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Posted on May 15, 2008 (5768) By Rabbi Label Lam | Series: | Level:

Look at three things and you will not come into the grip of sin. What is above from you? 1) An eye that sees 2) An ear that hears 3) All of your deeds are written in a book. (Avos 2:1)

Do not abuse one another and should have fear of your G-d, for I am HASHEM your G-d! (Vayikra 25:17)

Do not abuse one another: Here the Torah cautions us regarding verbal abuse that one should not annoy his fellow or give him advice that is not appropriate for him and according to his need or benefit but rather for the benefit of the one giving the advice. And if you’ll say, “Who knows if I had wrong intentions when I gave the advice?” That is why it is written, “You should have fear of your G-d” the One Who knows thoughts, He knows your intentions. Anything given over to the heart which no one can recognize except the one in whose heart the thought is, about it is written, “You should have fear of your G-d!” (Rashi)

This subject has broad implications and daily applications in all business and personal relationships. The person giving agenda-driven advice may not even be fully aware of how distorted his opinion has become. Caution is therefore advisable for recipients and for givers of advice as well. Besides skeptical vigilance what else does the Torah recommend?

A great Rav was approached with a serious communal matter. The leaders had informed him about a problem with the butcher. His son had misbehaved in such a way that it brought about a weakening of their total confidence in him. He was not worthy of dismissal but there was creeping lack of ease with his role as the local butcher.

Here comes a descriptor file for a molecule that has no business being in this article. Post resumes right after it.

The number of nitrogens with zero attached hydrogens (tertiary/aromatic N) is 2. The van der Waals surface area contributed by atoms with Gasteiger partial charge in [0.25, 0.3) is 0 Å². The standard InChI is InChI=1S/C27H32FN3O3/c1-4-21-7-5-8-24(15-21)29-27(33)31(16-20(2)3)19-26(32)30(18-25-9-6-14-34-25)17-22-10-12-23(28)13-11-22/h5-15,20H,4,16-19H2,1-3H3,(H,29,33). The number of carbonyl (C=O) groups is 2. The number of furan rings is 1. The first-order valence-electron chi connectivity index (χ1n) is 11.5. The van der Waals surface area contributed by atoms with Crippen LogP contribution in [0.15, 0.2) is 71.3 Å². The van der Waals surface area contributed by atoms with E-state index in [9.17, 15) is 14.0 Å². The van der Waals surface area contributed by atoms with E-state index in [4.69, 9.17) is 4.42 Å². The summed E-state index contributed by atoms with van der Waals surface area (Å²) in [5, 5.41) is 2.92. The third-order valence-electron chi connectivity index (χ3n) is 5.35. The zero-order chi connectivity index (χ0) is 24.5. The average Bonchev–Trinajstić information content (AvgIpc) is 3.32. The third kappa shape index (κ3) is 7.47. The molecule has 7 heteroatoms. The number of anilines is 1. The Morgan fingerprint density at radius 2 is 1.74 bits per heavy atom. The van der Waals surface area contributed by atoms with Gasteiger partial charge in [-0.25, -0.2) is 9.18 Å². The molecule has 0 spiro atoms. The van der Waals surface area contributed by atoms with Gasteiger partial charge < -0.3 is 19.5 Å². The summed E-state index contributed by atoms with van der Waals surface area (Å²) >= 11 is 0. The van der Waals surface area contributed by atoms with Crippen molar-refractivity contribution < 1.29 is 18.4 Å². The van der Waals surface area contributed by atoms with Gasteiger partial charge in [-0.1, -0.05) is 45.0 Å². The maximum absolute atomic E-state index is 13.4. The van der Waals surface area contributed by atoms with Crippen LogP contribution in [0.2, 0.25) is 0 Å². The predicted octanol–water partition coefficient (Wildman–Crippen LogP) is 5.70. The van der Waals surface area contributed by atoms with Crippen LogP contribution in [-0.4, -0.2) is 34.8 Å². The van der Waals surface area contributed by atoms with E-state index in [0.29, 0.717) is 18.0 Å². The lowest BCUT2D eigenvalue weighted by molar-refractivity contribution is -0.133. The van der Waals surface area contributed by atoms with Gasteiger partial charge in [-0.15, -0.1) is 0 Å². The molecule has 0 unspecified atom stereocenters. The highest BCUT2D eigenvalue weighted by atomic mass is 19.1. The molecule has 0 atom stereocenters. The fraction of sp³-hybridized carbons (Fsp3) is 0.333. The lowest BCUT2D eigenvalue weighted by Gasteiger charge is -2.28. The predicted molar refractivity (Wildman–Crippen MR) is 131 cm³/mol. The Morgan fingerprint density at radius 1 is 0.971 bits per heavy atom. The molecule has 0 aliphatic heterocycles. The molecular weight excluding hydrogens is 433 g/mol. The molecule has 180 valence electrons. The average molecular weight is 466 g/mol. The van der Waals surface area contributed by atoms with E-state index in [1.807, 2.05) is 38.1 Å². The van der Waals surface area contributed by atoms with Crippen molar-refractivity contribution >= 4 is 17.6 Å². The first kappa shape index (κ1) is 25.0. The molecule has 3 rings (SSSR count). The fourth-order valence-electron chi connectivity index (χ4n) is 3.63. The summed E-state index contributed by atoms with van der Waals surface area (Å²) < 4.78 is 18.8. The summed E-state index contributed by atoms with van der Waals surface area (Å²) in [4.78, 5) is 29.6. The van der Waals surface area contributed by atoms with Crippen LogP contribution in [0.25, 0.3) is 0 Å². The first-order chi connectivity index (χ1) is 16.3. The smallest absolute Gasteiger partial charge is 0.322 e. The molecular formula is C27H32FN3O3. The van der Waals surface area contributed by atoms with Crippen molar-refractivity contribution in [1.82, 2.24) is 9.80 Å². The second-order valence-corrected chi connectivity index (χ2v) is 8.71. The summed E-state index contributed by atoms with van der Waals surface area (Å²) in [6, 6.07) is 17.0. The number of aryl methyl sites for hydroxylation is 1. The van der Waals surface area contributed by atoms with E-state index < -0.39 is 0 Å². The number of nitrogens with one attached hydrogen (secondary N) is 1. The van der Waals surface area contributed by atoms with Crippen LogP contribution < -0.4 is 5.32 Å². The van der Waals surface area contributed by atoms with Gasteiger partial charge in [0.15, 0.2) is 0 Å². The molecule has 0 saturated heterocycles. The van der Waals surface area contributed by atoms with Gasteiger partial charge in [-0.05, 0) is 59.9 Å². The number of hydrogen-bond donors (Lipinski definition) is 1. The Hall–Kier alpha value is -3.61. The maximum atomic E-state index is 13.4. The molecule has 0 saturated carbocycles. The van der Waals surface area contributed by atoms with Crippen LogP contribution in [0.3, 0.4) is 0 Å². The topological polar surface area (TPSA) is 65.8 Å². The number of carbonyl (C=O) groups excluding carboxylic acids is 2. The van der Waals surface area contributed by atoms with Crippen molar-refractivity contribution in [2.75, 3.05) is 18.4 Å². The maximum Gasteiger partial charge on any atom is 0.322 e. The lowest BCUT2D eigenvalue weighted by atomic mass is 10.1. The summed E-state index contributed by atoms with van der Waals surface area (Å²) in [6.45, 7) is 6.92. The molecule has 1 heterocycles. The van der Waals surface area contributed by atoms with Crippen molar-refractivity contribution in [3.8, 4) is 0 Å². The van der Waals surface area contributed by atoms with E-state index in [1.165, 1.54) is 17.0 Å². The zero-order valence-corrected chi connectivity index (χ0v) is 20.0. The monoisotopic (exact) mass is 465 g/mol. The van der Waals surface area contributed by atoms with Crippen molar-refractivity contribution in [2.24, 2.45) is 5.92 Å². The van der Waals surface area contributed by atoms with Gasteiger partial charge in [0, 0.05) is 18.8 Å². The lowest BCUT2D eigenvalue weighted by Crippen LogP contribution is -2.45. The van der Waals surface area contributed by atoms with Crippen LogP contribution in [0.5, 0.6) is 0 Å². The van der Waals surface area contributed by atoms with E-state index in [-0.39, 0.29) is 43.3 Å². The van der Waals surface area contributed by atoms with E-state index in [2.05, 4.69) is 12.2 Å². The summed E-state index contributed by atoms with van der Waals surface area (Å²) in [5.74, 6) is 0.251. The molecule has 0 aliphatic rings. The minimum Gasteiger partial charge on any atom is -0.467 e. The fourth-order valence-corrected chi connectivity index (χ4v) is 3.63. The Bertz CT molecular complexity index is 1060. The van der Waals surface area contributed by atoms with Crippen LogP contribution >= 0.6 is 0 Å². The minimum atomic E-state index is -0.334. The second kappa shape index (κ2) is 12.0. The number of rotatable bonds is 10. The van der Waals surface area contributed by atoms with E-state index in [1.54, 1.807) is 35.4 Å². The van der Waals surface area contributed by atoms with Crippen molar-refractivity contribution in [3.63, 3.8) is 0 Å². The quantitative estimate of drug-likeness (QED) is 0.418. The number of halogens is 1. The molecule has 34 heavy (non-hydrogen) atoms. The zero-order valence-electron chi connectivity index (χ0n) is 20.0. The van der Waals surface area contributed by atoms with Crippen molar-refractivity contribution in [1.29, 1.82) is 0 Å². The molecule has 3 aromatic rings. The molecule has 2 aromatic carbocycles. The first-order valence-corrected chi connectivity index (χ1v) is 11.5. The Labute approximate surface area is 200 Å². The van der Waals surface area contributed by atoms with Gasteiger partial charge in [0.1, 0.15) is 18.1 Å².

The Rabbi considered well the plight and advised that they seek out a new position for the butcher in a different town. There he could start fresh with his dignity intact and they could find for themselves a new butcher. With painstaking effort they found a new position for the butcher and presented to him the offer. He went immediately to the Rav to ask his advice about whether or not to take the new position.

The Rabbi listened carefully and after deliberating the matter decided that he should not take the new job but should rather stay on as the butcher. When the communal leaders heard about the Rabbi’s advice they were outraged and they felt betrayed. When they complained he told them, “You came and asked for advice about what to do. I gave the best advice I knew of, to you. When he came and asked me advice I gave the best advice I knew, for him.”

There was a “reality show” on TV in Israel with the aim of entrapping and shaming scammers. A hidden-camera was set up in an apartment. Plumbers were called to fix a non-existent leak in the kitchen sink of some defenseless elderly women. One plumber after another was caught on film ratcheting up the problem and the price. Then a Chassidishe plumber was filmed telling the lady there was absolutely nothing wrong with her sink. Maybe there was a loose fitting pipe about which he expressed his willingness to adjust for no cost. The camera crew was amazed and when they asked him if he knew or suspected that he was on camera, he calmly and correctly replied, “Of course! The camera is always on!” DvarTorah, Copyright © 2007 by Rabbi Label Lam and